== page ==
Freeze drying, also known as Lyophilization; consists of freezing tissue, then reducing the atmospheric pressure and applying heat to sublimate the water ice in it. A freeze drying machine is a large chamber of heated shelves. Its atmosphere is connected to a vacuum pump and exposed to refrigeration coils.
In the process, the solid is first frozen; creating damaging ice crystals. The vacuum pump lowers the pressure to .6 ATM; ten, the shelves are heated, and due to the low pressure, the ice sublimates directly. This process can take several days (A single (.1386Kg) human brain took 28 to freeze dry. Slicing it, however, reduced the time to 14 days.).
The material, at least in the case of food, can be preserved for several years without decay.
The main advantages of Lyophilization are that the removal of water and oxygen from tissue will reduce decay, and that it does not require expensive equipment or maintenance. A secure container, however, must be obtained and inspected to ensure that Oxygen does not enter the tissues.
The reduced dependence on equipment increases the safety of the storage and reduces the vulnerability of the tissue. There is some overlap in the storage advantages (Namely very low cost and easy storage) of Plastination. Moreover, freeze-dried material can be cryogenically stored later on.
In terms of cost, a single Lyophilization machine, the Taxi-Dry runs at 'less than a dollar a day', and most machines capable of fitting a human brain, head or body cost above $10,000, significantly cheaper than the cheapest perfusion machine.
The most obvious disadvantage is the the Lyophilization process is very destructive it itself. Since freezing happens before dehydration, ice crystals form. When they sublimate, the structural integrity of the tissue is compromised, due to the pores this leaves behind. This might be a solvable problem, but for now, the process is more destructive than the standard Vitrification protocol. Freeze drying also leaves 2% moisture, reducing the storage time to mere years.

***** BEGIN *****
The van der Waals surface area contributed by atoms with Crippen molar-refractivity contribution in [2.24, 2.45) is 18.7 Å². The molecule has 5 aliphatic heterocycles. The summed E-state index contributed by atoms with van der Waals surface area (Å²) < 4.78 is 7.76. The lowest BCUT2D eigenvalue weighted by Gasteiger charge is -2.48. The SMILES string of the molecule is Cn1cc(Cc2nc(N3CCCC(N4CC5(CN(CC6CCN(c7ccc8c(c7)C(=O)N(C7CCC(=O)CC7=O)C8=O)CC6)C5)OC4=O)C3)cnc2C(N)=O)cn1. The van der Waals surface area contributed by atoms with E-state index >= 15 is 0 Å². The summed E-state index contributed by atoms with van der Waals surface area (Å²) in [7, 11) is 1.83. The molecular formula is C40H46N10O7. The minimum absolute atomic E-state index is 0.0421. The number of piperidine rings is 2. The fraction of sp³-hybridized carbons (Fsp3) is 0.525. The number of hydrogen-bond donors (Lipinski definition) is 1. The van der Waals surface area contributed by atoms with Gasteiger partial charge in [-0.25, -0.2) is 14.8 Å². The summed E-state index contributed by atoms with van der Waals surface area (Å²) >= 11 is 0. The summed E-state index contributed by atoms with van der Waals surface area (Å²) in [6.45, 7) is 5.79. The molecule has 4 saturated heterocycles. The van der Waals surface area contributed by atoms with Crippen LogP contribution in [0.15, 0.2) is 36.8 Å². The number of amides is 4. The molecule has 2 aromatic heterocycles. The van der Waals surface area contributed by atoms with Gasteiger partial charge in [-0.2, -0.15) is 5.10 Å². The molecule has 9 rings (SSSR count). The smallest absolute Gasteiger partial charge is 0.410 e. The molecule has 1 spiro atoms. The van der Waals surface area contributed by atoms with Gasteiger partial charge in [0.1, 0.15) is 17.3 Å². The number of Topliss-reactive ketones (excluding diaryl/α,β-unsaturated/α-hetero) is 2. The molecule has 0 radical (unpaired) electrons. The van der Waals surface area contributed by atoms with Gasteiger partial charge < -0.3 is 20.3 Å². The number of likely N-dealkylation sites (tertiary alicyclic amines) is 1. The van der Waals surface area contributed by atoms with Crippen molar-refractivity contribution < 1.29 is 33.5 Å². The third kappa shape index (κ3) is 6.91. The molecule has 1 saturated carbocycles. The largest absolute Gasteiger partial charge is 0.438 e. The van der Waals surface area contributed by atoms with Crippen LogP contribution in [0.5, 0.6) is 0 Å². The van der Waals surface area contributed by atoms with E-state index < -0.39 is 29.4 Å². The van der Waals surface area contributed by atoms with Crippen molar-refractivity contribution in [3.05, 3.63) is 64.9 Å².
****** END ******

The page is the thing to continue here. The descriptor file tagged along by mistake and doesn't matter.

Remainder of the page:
Recently, the Brain Preservation Foundation has launched the Brain Preservation Technology Prize, a $100,000+ prize to anyone who can preserve an entire human brain for a long amount of time, such that every neurological feature is preserved and can be examined with today's electron microscopy. Ken Hayworth believes this will be a form of plastination.
Alcohol storage is an old and still widely used preservation method. If storing whole organisms, removal of the intestines is required. Proper storage can be achieved with 70%-90% purity alcohol or methylated spirit. To better preserve the DNA, sodium chloride (Common salt) can be added. 5% Glycerine also supposedly protects the specimen should an accident cause the alcohol to escape or evaporate. The container should be sealed and stored in a dark and cool place, such as a freezer.
The container's alcohol should be replaced at least once, a few weeks after immersion (Or whenever the liquid starts to turn darker or cloudy), as body fluids seep out and contaminate the alcohol. The above-mentioned additives should only be added after the replacement of the alcohol.
While alcohol preservation is very cheap and easy to do, both commercially and DIY (All it takes it some alcohol, a glass container and a freezer), it is overall a very poor preservation method, at least from the perspective of what cryonics tries to achieve: Under a microscopy, they degrade into mush after only a few months.
While biological specimens can be stored for many decades without exterior degradation (Einstein's brain and the Tasmanian Tiger "clone pup", the latter remaining integral after 130 years of alcohol storage), it only preserves macroscopic structure, and maybe enough genetic material to make a clone. Another, less significant issue, is the flammability of alcohol.
|Record Low Temperatures|
|Location||Lowest Recorder Temperature (Cº)|
|Plateau Station, Antarctica||-84ºC|
|Rogers Pass, Montana||-56.5ºC|
- ↑ Freeze-Drying Biological Specimens: A Laboratory Manual